Yet all we hear about is the continued exploits of Terrell Owens. An inspirational story like Edwards doesn’t get the time of day, but the petulant, puerile demands and antics of the Philadelphia Eagles’ wide receiver dominate sports talk radio, publications, Web sites, and newspapers.

But far be it for us to blame the media. Too often the press is the made scapegoat for delivering us exactly what we want. If bad news didn’t sell and we weren’t so hungry for negativity, then the press would reflect that in their reporting. Simply put we’ve created a culture where if it bleeds it leads, and we have no one to blame but ourselves.

We want to admire our athletes from afar. We are awed by their displays of athleticism and ease of ability in performing feats the likes of which we can only dream. Yet, tempering that awe is a sense of jealousy. We are incensed by the sheer volume of money that these athletes pull in for playing a game. As we plug along, trying to make ends meet, we find it hard to relate to athletes who wear jewellery that costs more than our car.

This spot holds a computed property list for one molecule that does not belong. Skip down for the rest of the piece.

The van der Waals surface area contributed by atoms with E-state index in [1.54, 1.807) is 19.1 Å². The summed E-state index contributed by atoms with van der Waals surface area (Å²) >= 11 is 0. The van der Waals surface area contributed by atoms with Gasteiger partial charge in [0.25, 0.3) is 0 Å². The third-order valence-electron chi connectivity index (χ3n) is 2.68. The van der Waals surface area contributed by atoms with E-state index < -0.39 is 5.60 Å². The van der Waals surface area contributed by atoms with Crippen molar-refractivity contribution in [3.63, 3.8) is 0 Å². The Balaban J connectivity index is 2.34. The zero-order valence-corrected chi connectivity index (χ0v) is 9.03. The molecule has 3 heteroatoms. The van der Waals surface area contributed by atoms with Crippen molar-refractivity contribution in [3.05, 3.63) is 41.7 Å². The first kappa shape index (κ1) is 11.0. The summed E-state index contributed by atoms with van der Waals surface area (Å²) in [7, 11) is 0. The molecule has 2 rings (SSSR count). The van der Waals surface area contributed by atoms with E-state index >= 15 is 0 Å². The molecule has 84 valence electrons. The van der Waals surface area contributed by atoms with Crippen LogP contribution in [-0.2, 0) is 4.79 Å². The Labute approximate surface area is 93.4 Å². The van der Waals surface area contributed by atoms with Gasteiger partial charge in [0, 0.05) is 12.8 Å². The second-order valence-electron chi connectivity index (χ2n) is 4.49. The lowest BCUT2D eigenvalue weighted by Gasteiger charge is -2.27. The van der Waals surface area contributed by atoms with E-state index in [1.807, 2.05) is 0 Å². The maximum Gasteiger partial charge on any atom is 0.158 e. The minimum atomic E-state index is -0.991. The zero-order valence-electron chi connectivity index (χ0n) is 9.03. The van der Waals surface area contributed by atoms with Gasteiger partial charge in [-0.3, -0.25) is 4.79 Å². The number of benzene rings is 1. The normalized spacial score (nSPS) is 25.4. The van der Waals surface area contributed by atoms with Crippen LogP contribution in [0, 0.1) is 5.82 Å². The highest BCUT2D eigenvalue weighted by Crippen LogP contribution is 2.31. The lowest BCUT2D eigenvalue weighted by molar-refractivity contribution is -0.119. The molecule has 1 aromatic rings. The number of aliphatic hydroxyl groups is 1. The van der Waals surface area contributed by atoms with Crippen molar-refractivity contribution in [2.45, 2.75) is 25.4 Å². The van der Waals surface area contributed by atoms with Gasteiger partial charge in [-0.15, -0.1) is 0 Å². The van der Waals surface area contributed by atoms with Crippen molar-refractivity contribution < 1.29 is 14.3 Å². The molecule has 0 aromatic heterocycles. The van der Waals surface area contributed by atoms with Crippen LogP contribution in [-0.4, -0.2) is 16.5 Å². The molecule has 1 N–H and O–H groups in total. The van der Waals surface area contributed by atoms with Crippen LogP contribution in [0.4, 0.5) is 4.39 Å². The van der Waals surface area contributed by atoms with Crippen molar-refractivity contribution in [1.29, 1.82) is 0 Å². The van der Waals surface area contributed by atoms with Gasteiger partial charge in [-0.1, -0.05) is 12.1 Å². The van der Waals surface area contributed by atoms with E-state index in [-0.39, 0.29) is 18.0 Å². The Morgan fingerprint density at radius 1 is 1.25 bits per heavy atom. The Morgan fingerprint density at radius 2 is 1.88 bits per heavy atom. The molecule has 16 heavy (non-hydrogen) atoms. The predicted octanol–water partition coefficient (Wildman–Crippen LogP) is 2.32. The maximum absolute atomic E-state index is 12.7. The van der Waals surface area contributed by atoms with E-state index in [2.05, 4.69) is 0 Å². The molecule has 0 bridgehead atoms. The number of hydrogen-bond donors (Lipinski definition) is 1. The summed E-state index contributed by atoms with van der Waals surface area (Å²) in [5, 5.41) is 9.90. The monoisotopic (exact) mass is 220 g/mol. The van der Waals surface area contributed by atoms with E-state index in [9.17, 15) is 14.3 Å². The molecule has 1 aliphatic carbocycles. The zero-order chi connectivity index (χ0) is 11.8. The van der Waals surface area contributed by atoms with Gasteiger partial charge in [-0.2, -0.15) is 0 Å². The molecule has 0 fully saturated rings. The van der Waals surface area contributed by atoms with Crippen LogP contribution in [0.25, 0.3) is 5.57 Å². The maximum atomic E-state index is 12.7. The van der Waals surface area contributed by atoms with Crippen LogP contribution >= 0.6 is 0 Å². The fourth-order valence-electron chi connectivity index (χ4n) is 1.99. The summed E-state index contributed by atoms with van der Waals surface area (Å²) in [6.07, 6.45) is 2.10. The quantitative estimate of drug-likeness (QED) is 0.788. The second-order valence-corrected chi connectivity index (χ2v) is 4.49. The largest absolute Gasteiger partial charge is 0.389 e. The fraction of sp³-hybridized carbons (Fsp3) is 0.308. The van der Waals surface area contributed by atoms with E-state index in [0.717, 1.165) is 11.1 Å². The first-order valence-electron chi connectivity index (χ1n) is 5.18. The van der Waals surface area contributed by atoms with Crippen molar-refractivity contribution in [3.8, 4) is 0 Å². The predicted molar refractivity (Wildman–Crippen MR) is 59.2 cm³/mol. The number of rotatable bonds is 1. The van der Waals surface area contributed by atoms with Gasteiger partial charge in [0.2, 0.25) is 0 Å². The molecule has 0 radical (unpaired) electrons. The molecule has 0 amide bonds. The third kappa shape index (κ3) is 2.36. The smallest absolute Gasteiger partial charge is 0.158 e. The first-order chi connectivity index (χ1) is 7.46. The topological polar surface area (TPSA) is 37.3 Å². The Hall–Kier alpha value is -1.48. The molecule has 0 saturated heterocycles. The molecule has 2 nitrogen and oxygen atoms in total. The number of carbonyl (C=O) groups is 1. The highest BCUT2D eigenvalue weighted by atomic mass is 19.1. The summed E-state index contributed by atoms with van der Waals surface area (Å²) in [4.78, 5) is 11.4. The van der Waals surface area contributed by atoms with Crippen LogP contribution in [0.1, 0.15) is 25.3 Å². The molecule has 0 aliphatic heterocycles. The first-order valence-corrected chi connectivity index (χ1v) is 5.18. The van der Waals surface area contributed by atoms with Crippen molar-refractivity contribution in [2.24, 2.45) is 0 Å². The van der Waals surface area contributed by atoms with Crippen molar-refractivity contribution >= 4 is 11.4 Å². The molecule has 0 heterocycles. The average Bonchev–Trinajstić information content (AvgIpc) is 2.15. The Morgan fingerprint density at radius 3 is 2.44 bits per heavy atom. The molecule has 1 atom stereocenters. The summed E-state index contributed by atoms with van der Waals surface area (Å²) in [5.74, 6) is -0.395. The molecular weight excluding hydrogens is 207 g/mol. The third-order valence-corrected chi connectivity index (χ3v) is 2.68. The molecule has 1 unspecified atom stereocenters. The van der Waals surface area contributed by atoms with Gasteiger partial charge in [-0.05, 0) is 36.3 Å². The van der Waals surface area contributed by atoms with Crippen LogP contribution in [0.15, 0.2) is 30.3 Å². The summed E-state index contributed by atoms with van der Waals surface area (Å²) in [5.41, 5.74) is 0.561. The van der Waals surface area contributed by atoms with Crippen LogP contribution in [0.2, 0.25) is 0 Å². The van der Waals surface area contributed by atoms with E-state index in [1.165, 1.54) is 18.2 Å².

So instead of congratulating them on their good fortune and accepting the fact that they’re better than us athletically, we need to regain our moral or intellectual superiority. We know we can’t compete on the field of play, but in the fabric of society we can assume our elevated mantle. Like politicians or, more appropriately, the entertainers that they are, athletes are subjected to inflated expectations of being above-average in all aspects of life.

We don’t ask the same from any other segment of our society. We don’t care what our doctors do once they’re out of their practice – all we care about is how they treat us when we’re on the operating table. Yet we expect our athletes to be the same paragons of society as they are of sport. And it’s an unfair expectation.

As a society, we need to treat our athletes just the same way we treat each other. We need to recognize our extraordinary gifts as just that – a gift. We must look at a hockey player’s prowess on the ice with the same reverence as an artist’s skill on the canvas. And, just as we don’t begrudge an artist’s ability to create neither should we begrudge our athletes’ ability to perform. Jealousy of another’s gifts is a deficiency in ourselves.

Celebrating the good in everyone would be a nice place to start – which is why we need to know more about Edwards and less about T.O. The world, sporting or otherwise, would be a better place.

2005 © Menard Communications – Jason Menard All Rights Reserved